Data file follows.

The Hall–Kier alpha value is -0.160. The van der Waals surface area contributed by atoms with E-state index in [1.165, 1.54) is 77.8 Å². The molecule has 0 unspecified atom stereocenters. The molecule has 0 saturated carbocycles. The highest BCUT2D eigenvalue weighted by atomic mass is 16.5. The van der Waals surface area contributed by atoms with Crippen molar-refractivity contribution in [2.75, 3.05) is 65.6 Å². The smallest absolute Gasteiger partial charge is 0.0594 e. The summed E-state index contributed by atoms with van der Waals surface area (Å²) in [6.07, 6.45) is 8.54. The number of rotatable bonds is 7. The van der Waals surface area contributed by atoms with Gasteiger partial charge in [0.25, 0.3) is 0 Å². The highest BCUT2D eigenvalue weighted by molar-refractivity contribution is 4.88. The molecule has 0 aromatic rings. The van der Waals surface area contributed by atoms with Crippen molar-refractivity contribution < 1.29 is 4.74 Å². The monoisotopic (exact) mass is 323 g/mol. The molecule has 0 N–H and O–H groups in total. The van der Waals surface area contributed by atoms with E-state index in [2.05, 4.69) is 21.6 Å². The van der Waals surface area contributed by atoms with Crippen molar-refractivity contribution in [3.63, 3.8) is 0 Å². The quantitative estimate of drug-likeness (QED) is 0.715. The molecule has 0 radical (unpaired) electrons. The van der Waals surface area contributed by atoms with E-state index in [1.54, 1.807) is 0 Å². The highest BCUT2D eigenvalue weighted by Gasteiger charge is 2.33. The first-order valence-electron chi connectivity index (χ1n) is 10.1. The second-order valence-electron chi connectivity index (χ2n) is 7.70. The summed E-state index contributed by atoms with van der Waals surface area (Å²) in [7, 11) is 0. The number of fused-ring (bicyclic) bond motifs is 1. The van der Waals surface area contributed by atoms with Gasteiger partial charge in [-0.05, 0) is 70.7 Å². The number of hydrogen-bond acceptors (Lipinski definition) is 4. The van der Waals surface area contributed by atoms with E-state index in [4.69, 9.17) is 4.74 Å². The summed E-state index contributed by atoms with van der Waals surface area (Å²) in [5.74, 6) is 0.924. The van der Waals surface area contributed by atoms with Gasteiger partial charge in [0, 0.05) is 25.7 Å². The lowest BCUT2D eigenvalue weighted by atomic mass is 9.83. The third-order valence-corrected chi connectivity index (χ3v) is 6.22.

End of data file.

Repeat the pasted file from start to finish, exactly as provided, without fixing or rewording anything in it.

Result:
The Hall–Kier alpha value is -0.160. The van der Waals surface area contributed by atoms with E-state index in [1.165, 1.54) is 77.8 Å². The molecule has 0 unspecified atom stereocenters. The molecule has 0 saturated carbocycles. The highest BCUT2D eigenvalue weighted by atomic mass is 16.5. The van der Waals surface area contributed by atoms with Crippen molar-refractivity contribution in [2.75, 3.05) is 65.6 Å². The smallest absolute Gasteiger partial charge is 0.0594 e. The summed E-state index contributed by atoms with van der Waals surface area (Å²) in [6.07, 6.45) is 8.54. The number of rotatable bonds is 7. The van der Waals surface area contributed by atoms with Gasteiger partial charge in [0.25, 0.3) is 0 Å². The highest BCUT2D eigenvalue weighted by molar-refractivity contribution is 4.88. The molecule has 0 aromatic rings. The van der Waals surface area contributed by atoms with Crippen molar-refractivity contribution < 1.29 is 4.74 Å². The monoisotopic (exact) mass is 323 g/mol. The molecule has 0 N–H and O–H groups in total. The van der Waals surface area contributed by atoms with E-state index in [2.05, 4.69) is 21.6 Å². The van der Waals surface area contributed by atoms with Crippen molar-refractivity contribution in [3.63, 3.8) is 0 Å². The quantitative estimate of drug-likeness (QED) is 0.715. The molecule has 0 radical (unpaired) electrons. The van der Waals surface area contributed by atoms with E-state index in [1.54, 1.807) is 0 Å². The highest BCUT2D eigenvalue weighted by Gasteiger charge is 2.33. The first-order valence-electron chi connectivity index (χ1n) is 10.1. The second-order valence-electron chi connectivity index (χ2n) is 7.70. The summed E-state index contributed by atoms with van der Waals surface area (Å²) in [7, 11) is 0. The number of fused-ring (bicyclic) bond motifs is 1. The van der Waals surface area contributed by atoms with Gasteiger partial charge in [-0.05, 0) is 70.7 Å². The number of hydrogen-bond acceptors (Lipinski definition) is 4. The van der Waals surface area contributed by atoms with E-state index in [4.69, 9.17) is 4.74 Å². The summed E-state index contributed by atoms with van der Waals surface area (Å²) in [5.74, 6) is 0.924. The van der Waals surface area contributed by atoms with Gasteiger partial charge in [0, 0.05) is 25.7 Å². The lowest BCUT2D eigenvalue weighted by atomic mass is 9.83. The third-order valence-corrected chi connectivity index (χ3v) is 6.22.